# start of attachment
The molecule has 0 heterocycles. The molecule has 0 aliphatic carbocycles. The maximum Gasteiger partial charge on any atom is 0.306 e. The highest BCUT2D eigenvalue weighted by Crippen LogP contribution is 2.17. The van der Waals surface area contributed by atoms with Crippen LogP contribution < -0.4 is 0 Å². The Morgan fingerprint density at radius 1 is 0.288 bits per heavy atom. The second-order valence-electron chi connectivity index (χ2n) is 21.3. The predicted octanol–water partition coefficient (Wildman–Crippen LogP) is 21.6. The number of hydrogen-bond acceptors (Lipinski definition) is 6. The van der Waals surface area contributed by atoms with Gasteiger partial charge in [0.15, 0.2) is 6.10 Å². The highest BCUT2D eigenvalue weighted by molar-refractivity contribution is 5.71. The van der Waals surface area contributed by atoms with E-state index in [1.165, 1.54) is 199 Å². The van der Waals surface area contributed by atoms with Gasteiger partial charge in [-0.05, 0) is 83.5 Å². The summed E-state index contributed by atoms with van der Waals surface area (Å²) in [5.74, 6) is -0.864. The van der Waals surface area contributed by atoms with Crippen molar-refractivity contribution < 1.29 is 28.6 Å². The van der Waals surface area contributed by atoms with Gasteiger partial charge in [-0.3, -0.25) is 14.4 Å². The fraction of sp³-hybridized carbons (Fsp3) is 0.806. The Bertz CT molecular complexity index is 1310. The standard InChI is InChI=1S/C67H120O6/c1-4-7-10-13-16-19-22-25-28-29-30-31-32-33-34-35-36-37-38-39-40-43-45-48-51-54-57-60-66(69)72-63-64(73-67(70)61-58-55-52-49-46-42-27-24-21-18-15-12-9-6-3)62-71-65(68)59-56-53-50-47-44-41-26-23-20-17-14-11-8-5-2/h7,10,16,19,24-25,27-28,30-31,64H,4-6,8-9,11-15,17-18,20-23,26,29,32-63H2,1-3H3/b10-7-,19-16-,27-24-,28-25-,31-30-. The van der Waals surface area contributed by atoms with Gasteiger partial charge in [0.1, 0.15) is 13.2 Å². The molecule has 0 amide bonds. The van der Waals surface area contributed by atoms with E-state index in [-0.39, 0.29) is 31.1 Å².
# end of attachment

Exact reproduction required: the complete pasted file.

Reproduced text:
The molecule has 0 heterocycles. The molecule has 0 aliphatic carbocycles. The maximum Gasteiger partial charge on any atom is 0.306 e. The highest BCUT2D eigenvalue weighted by Crippen LogP contribution is 2.17. The van der Waals surface area contributed by atoms with Crippen LogP contribution < -0.4 is 0 Å². The Morgan fingerprint density at radius 1 is 0.288 bits per heavy atom. The second-order valence-electron chi connectivity index (χ2n) is 21.3. The predicted octanol–water partition coefficient (Wildman–Crippen LogP) is 21.6. The number of hydrogen-bond acceptors (Lipinski definition) is 6. The van der Waals surface area contributed by atoms with Gasteiger partial charge in [0.15, 0.2) is 6.10 Å². The highest BCUT2D eigenvalue weighted by molar-refractivity contribution is 5.71. The van der Waals surface area contributed by atoms with E-state index in [1.165, 1.54) is 199 Å². The van der Waals surface area contributed by atoms with Gasteiger partial charge in [-0.05, 0) is 83.5 Å². The summed E-state index contributed by atoms with van der Waals surface area (Å²) in [5.74, 6) is -0.864. The van der Waals surface area contributed by atoms with Crippen molar-refractivity contribution < 1.29 is 28.6 Å². The van der Waals surface area contributed by atoms with Gasteiger partial charge in [-0.3, -0.25) is 14.4 Å². The fraction of sp³-hybridized carbons (Fsp3) is 0.806. The Bertz CT molecular complexity index is 1310. The standard InChI is InChI=1S/C67H120O6/c1-4-7-10-13-16-19-22-25-28-29-30-31-32-33-34-35-36-37-38-39-40-43-45-48-51-54-57-60-66(69)72-63-64(73-67(70)61-58-55-52-49-46-42-27-24-21-18-15-12-9-6-3)62-71-65(68)59-56-53-50-47-44-41-26-23-20-17-14-11-8-5-2/h7,10,16,19,24-25,27-28,30-31,64H,4-6,8-9,11-15,17-18,20-23,26,29,32-63H2,1-3H3/b10-7-,19-16-,27-24-,28-25-,31-30-. The van der Waals surface area contributed by atoms with Gasteiger partial charge in [0.1, 0.15) is 13.2 Å². The molecule has 0 amide bonds. The van der Waals surface area contributed by atoms with E-state index in [-0.39, 0.29) is 31.1 Å².